I don’t like Resident Evil 5.
On Saturday I picked up the game from, er, GAME, and forty real Scottish notes lighter returned home eager to sample just what magic Capcom had poured into this shiny 12cm disk before me. The whys and wherefores that accumulated in me having to dispense with my own hard earned in one of our most celebrated video game outlets is for another story, but that’s all academic, and hey, it’s nice to have a box for a new title once in a while.
So there I am, ripping off the shiny plastic like it’s a Christmas morn of old, placing my faith in a Japanese developer having finally got to grips with the PS3 and thus not making me wait whilst it copies over every single texture, sound sample and gun model to my rapidly imploding 160GB hard drive. Naturally, this isn’t the case and (like most PS3 games these day) Resident Evil requires a lengthy 5GB install and won’t let you play Gradius whilst it does its work.
But then, finally, we’re into the game. A quick customary shifty at the controls suggests Capcom have finally looked at another third-person game other than their own and introduced the now-standard strafe and look controls, and everything else (such as readying a weapon) seemed par for the course. So, cool, let’s ‘start’. Oh, a loading screen. Oh, some text. Oh, it’s gone. Great move, guys: put some apparently important back-story on screen for one second.
And then I remembered: I don’t like Resident Evil.
It’s not just related to this latest game, I’ve never liked them. Ever. And I could list many, many reasons why: the controls are still shit (people don’t steer like tanks, Capcom), the acting’s still abysmal, the storyline’s still utterly ridiculous and the mechanics still haven’t changed since I initially decided I didn’t like the first damned game in the series. Do people actually like playing Resident Evil games? Do they get some kind of morbid enjoyment out of shuffling like the formulaic zombies you’re meant to be killing?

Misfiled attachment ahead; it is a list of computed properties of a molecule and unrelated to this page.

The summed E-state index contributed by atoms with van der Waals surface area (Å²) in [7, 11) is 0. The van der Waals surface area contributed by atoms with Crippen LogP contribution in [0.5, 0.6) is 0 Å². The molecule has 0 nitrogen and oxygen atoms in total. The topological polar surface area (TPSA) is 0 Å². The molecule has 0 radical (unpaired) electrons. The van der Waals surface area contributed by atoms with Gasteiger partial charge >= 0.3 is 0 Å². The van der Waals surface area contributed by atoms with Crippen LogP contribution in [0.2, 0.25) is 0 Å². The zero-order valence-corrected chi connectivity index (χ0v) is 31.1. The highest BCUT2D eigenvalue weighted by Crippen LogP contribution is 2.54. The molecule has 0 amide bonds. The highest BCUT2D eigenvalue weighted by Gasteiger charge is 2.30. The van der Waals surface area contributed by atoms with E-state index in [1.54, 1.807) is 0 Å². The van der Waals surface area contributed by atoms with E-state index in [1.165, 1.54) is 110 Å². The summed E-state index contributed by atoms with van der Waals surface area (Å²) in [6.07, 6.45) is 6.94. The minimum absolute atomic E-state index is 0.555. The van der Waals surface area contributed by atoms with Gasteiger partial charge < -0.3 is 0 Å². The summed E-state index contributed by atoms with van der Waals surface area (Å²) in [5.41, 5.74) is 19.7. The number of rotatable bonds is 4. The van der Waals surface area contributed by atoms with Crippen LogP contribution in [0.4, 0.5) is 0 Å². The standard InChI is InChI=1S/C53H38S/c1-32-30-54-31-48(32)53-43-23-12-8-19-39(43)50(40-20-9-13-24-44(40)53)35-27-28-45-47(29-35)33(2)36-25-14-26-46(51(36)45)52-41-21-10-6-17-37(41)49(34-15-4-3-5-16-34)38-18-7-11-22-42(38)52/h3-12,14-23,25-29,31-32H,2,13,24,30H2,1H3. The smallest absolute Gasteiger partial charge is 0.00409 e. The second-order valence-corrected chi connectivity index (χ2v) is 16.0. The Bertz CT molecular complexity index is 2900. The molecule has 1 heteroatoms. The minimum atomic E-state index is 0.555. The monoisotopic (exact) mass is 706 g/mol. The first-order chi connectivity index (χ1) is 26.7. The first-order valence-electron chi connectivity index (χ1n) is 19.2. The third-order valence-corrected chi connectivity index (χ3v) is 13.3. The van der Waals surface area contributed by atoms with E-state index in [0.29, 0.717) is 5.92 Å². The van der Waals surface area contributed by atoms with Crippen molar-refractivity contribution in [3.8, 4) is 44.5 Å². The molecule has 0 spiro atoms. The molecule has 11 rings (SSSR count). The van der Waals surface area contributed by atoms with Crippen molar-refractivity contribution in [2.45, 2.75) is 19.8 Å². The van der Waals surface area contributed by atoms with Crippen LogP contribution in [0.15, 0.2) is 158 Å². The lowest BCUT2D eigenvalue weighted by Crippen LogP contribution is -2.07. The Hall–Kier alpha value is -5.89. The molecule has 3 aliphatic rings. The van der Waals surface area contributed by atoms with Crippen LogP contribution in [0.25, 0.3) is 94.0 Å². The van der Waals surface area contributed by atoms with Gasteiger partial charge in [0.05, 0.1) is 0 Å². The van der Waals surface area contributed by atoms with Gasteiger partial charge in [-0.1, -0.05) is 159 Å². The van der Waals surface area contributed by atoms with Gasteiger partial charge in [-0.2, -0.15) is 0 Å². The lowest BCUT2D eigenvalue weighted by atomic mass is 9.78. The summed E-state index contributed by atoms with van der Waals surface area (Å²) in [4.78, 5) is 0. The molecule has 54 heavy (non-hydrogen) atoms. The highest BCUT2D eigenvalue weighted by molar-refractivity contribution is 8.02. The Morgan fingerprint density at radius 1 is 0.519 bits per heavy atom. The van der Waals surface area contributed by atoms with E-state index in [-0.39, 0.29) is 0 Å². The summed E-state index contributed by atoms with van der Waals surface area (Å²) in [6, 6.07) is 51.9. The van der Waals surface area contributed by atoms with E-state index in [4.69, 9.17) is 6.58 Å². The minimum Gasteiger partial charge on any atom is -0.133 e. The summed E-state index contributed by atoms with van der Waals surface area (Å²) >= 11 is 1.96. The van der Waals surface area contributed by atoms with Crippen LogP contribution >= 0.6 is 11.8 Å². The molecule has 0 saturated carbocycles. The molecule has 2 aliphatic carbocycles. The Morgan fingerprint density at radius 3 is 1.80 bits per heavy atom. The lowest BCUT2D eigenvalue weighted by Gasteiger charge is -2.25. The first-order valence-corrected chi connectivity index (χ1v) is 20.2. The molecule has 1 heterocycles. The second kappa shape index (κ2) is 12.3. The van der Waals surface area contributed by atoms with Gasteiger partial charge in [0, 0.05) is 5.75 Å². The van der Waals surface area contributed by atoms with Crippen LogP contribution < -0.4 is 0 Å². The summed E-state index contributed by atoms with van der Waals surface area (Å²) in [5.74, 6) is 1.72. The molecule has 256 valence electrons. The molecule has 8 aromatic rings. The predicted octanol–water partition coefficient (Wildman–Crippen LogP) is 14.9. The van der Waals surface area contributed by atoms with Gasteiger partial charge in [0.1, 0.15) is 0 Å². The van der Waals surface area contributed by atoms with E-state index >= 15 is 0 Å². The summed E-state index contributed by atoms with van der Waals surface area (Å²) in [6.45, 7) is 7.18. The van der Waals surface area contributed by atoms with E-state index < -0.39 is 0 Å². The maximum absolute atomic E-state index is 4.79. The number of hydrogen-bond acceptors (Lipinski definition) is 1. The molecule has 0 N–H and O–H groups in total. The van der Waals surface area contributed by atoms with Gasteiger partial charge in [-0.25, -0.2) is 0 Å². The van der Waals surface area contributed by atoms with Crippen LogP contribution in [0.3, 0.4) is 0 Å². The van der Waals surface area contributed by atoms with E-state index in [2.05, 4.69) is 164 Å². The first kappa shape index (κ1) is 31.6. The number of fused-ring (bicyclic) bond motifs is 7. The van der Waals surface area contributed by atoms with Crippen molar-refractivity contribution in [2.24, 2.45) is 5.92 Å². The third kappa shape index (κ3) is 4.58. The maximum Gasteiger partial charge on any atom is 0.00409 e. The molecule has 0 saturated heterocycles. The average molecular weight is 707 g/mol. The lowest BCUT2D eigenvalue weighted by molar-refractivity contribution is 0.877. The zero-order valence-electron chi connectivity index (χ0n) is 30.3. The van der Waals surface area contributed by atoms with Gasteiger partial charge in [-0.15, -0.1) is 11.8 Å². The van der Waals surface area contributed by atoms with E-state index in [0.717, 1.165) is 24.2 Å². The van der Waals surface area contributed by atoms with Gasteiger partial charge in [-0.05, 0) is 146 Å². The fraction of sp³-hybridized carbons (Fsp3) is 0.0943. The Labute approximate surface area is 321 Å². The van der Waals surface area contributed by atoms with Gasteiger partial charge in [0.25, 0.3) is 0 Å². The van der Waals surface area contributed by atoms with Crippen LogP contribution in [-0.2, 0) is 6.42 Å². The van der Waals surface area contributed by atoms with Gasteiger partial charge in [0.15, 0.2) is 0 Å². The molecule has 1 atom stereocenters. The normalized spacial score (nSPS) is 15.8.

Of course they do, and they’ll refute every point above. The truth is that in my opinion the shambolic retcon it calls a storyline is almost Capcom playing arrogant fashionista and the way it so resolutely refuses to do anything resembling evolution from game to game is baffling. But what even the hardened can’t disagree with is that in no way did Resident Evil define the Survival Horror pigeon hole it so proudly fits itself into. Why? Maziacs.
For anyone not old enough to have a job, a house and a family, Maziacs was the brainchild of Don Priestly and came out in 1983 for the ZX Spectrum. An earlier version for the ZX81 was released a year earlier, but it’s the classic dk’tronics published Speccy version, with it’s minimal graphics, simple controls and tuneless beeps that holds so fondly in my mind. Why? Because it was absolutely bloody terrifying.
One look at the screenshots might well be enough for most of you to close this post immediately, sniggering about the old folk and vowing never to bother with TSA again, but those readers of an open mind will probably hang around for the resolution and it’s here that I’ll attempt to explain why the only thing horrifying about Capcom’s latest survival horror is the install time.
Firstly: random levels. We know Resident Evil 5’s delicately produced environments must have taken years to create, but we don’t care: each playthrough is precisely the same as the last and the human mind can be conditioned to remember even the most barren of landscapes if repeated enough times. Maziacs is different every time you play, and you’ll never be able to learn the layout of the monsters and the goal no matter how many times you attempt it.
Secondly: monsters. Capcom: zombies aren’t scary. Zombies are humans with funny eyes and (in this case) terrible dental issues, for the most part they move slowly, albeit in packs, but when your avatar (and his buddy) have shotguns, healing herbs and checkpoints every 20 paces there’s little need to ever feel afraid of what’s around the corner. Maziacs’ evil humping spider-like enemies are unpredictable, deadly and your constantly but slowly dying character doesn’t carry enough weapons to level a town.
Thirdly: the view. The first Resident Evil offered pre-set cameras to carefully control the view the player had of his surroundings, which to some degree worked, but Resident Evil 5 lets you spin the camera round freely effectively removing any shred of uncertainty the player might have had, and the ridiculously narrow field of vision isn’t fooling anyone. Maziacs’ top down view limits what the player can see to great effect and means that you never know what’s around each corner.
We can do this for every game, of course, but this isn’t just rose-tinted retro-fondness, I do actually prefer the mechanics of Maziacs to those of Resident Evil. Yes, some might find this utterly bonkers, and there’s no doubt that visually Capcom have worked wonders (but no, it’s not the best looking console game) but it just didn’t scare me and I can’t be arsed wrestling with the analog sticks waiting for my character to bother turning.
I tested my theory by playing Maziacs again today, and it is genuinely scary. I’ve yet to bother playing Resident Evil 5 again.